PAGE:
Sticks and stones may break my bones, but words will never hurt me.
We’re told a lot of lies as children, but this ranks among the worst in my mind. I mean, really, sometimes we’d prefer a broken bone to the words we’ve been told. The impact doesn’t last nearly as long.
There’s been a major focus recently on bullying, especially among kids, and this is vitally important. For far too long we’ve just gone with the notion that kids will be kids and people say things without realizing how much they hurt. Obviously kids will be kids, and to some level we’ll never be able to avoid people unintentionally saying hurtful things. But occasionally the power of words hits just a bit too close to home for me.
You see, I was a brat as a child. For real. A horrible child. I don’t even remember all of it, but I remember plenty enough to know that I was often a nightmare for my family. I was (still am?) overwhelmingly stubborn, snarky and loud, and I had a horrible temper. Looking back, I can think of specific instances where I said truly horrible things.
I thought of this recently while talking with one of my friends. She told me that something her brother said to her when they were kids had stuck with her and caused her, even to this day, to no longer do something she’d previously loved. It was just a rude, selfish comment from many years ago that had fundamentally changed something about the way she lived her life.
This made me really sad, probably sadder than it really should have made me. Because it struck very close to home. Immediately when I heard it I wondered if my sister would have any stories like that. I really hope she doesn’t, but it wouldn’t surprise me at all if she did. I said a lot of mean things to her when we were kids.
I’ve also had numerous conversations with friends about our respective body image issues, and it reminded me of times when I was a kid that I was on the other end of the hurtful exchanges. So many memories from way back then are little more than flashes, but many of those flashes focus on specific words people said to me. Hurtful words. They still stick with me to this day.
We teach kids these fun rhymes because we want them to fight off hurtful words, and in the moment sometimes it seems to work. But who knows how many of those words will take up residence deep in their minds and memories and just sit there for years, festering until they permanently change the way they live their lives?
It gets even worse in our society since it doesn’t always require a specific person saying something. So often we’re bombarded with images of perfection and what we should supposedly be like, with the underlying suggestion being that we either need to conform or hide. Eventually we comply, and anytime we start to think we can break free of those chains the words return to haunt our thoughts.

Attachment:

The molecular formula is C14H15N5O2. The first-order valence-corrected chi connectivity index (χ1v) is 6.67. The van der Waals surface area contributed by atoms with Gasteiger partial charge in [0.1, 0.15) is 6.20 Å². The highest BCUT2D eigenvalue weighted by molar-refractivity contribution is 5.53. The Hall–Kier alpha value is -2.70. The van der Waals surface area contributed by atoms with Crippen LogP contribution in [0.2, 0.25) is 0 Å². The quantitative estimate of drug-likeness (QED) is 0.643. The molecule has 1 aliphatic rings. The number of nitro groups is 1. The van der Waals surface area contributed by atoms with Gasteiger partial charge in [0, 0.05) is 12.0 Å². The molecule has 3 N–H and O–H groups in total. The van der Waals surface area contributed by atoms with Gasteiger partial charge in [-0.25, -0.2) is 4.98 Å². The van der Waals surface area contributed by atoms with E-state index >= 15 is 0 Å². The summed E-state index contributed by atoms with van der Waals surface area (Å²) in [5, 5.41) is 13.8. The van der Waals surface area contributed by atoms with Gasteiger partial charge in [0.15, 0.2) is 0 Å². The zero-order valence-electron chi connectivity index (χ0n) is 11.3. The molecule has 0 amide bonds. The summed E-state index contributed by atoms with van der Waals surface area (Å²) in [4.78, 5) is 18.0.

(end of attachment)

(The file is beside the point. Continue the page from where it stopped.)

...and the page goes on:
It’s still a struggle for me on both sides. I like to believe I’m not nearly as stubborn as I used to be (although I’m still far more stubborn than I’d like to admit), and I think my temper is mostly tamed. But I still love snark, sarcasm and wit, and I’ve been guilty too many times of letting that get the best of me and saying something hurtful even when I didn’t mean it to be.
I think that’s why when I discover friends with a similar sense of humor I enjoy our conversations so much. It almost seems like a safe place where we can both acknowledge that in the midst of our sarcastic discussion we’ll both say some mean things, but neither takes it as such because we know the context of what we’re saying.
But still I can’t get over that thought, that realization that I’ve likely said something to which I’ve never given a second thought but has had a lasting impact on someone, and not for the better.
The people closest to us are the ones with the most power over our lives. Parents, siblings, close friends and family: their words and actions inform and impact us as we grow and mature. Even when they’re too immature or insensitive to realize it. Even when they’re just “kids being kids.”
For a long time my sister and I didn’t have the best relationship. I’d say that was entirely my fault, since I was such a brat growing up. But today I am ever thankful and truly blessed to have her as a big sister, and the last thing I would ever want is for one of the countless insensitive things I said as a kid to have a lasting, hurtful impact.
I’ve never had a major broken bone, but I’ve known a lot of people who have. It’s amazing what modern medicine can do to help people heal from such injuries in a matter of weeks and months, and I’ve even heard that when healed properly the bone is actually stronger.
Sticks and stones may break my bones, but words have the power to forever change me.